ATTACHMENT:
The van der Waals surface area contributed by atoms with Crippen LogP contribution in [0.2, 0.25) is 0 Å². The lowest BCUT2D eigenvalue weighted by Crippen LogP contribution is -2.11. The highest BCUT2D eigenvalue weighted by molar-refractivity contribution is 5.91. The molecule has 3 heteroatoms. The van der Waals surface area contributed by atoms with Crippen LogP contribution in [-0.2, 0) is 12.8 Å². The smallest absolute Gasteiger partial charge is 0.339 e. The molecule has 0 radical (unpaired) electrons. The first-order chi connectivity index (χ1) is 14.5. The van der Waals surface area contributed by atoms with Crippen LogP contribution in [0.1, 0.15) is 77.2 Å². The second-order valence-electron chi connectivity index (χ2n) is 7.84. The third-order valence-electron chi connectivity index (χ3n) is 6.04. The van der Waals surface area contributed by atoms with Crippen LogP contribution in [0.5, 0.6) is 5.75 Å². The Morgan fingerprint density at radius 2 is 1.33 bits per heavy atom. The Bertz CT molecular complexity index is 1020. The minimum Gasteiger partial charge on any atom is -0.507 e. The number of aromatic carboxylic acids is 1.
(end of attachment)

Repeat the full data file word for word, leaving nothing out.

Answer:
The van der Waals surface area contributed by atoms with Crippen LogP contribution in [0.2, 0.25) is 0 Å². The lowest BCUT2D eigenvalue weighted by Crippen LogP contribution is -2.11. The highest BCUT2D eigenvalue weighted by molar-refractivity contribution is 5.91. The molecule has 3 heteroatoms. The van der Waals surface area contributed by atoms with Crippen LogP contribution in [-0.2, 0) is 12.8 Å². The smallest absolute Gasteiger partial charge is 0.339 e. The molecule has 0 radical (unpaired) electrons. The first-order chi connectivity index (χ1) is 14.5. The van der Waals surface area contributed by atoms with Crippen LogP contribution in [0.1, 0.15) is 77.2 Å². The second-order valence-electron chi connectivity index (χ2n) is 7.84. The third-order valence-electron chi connectivity index (χ3n) is 6.04. The van der Waals surface area contributed by atoms with Crippen LogP contribution in [0.5, 0.6) is 5.75 Å². The Morgan fingerprint density at radius 2 is 1.33 bits per heavy atom. The Bertz CT molecular complexity index is 1020. The minimum Gasteiger partial charge on any atom is -0.507 e. The number of aromatic carboxylic acids is 1.